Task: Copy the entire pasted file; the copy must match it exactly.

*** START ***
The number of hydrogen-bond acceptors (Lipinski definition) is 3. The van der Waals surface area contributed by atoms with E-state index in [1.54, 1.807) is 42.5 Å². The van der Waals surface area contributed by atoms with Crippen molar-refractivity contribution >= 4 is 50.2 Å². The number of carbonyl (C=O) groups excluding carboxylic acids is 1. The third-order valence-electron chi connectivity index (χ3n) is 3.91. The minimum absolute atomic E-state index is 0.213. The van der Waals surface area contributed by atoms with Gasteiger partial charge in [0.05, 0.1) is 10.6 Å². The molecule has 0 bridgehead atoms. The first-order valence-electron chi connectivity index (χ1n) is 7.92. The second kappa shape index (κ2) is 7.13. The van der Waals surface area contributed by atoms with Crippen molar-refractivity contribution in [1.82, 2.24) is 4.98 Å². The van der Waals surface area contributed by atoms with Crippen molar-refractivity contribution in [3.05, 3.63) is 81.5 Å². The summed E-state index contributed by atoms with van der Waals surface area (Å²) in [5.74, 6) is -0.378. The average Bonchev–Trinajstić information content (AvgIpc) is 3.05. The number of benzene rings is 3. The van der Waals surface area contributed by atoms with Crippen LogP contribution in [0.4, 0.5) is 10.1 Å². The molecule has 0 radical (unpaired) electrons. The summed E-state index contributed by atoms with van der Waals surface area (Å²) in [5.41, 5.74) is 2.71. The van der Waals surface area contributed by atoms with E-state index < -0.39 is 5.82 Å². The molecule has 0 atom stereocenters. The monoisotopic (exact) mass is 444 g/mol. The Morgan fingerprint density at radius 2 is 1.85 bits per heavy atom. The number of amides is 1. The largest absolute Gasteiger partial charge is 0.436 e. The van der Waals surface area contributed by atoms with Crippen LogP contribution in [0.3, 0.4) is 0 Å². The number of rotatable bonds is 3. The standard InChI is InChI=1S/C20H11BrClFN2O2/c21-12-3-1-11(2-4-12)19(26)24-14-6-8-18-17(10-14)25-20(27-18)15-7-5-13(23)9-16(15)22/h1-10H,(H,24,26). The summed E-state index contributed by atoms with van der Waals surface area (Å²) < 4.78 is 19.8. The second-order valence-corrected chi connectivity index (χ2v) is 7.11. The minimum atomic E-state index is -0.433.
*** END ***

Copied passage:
The number of hydrogen-bond acceptors (Lipinski definition) is 3. The van der Waals surface area contributed by atoms with E-state index in [1.54, 1.807) is 42.5 Å². The van der Waals surface area contributed by atoms with Crippen molar-refractivity contribution >= 4 is 50.2 Å². The number of carbonyl (C=O) groups excluding carboxylic acids is 1. The third-order valence-electron chi connectivity index (χ3n) is 3.91. The minimum absolute atomic E-state index is 0.213. The van der Waals surface area contributed by atoms with Gasteiger partial charge in [0.05, 0.1) is 10.6 Å². The molecule has 0 bridgehead atoms. The first-order valence-electron chi connectivity index (χ1n) is 7.92. The second kappa shape index (κ2) is 7.13. The van der Waals surface area contributed by atoms with Crippen molar-refractivity contribution in [1.82, 2.24) is 4.98 Å². The van der Waals surface area contributed by atoms with Crippen molar-refractivity contribution in [3.05, 3.63) is 81.5 Å². The summed E-state index contributed by atoms with van der Waals surface area (Å²) in [5.74, 6) is -0.378. The average Bonchev–Trinajstić information content (AvgIpc) is 3.05. The number of benzene rings is 3. The van der Waals surface area contributed by atoms with Crippen LogP contribution in [0.4, 0.5) is 10.1 Å². The molecule has 0 radical (unpaired) electrons. The summed E-state index contributed by atoms with van der Waals surface area (Å²) in [5.41, 5.74) is 2.71. The van der Waals surface area contributed by atoms with E-state index < -0.39 is 5.82 Å². The molecule has 0 atom stereocenters. The monoisotopic (exact) mass is 444 g/mol. The Morgan fingerprint density at radius 2 is 1.85 bits per heavy atom. The number of amides is 1. The largest absolute Gasteiger partial charge is 0.436 e. The van der Waals surface area contributed by atoms with Crippen LogP contribution in [0.3, 0.4) is 0 Å². The number of rotatable bonds is 3. The standard InChI is InChI=1S/C20H11BrClFN2O2/c21-12-3-1-11(2-4-12)19(26)24-14-6-8-18-17(10-14)25-20(27-18)15-7-5-13(23)9-16(15)22/h1-10H,(H,24,26). The summed E-state index contributed by atoms with van der Waals surface area (Å²) < 4.78 is 19.8. The second-order valence-corrected chi connectivity index (χ2v) is 7.11. The minimum atomic E-state index is -0.433.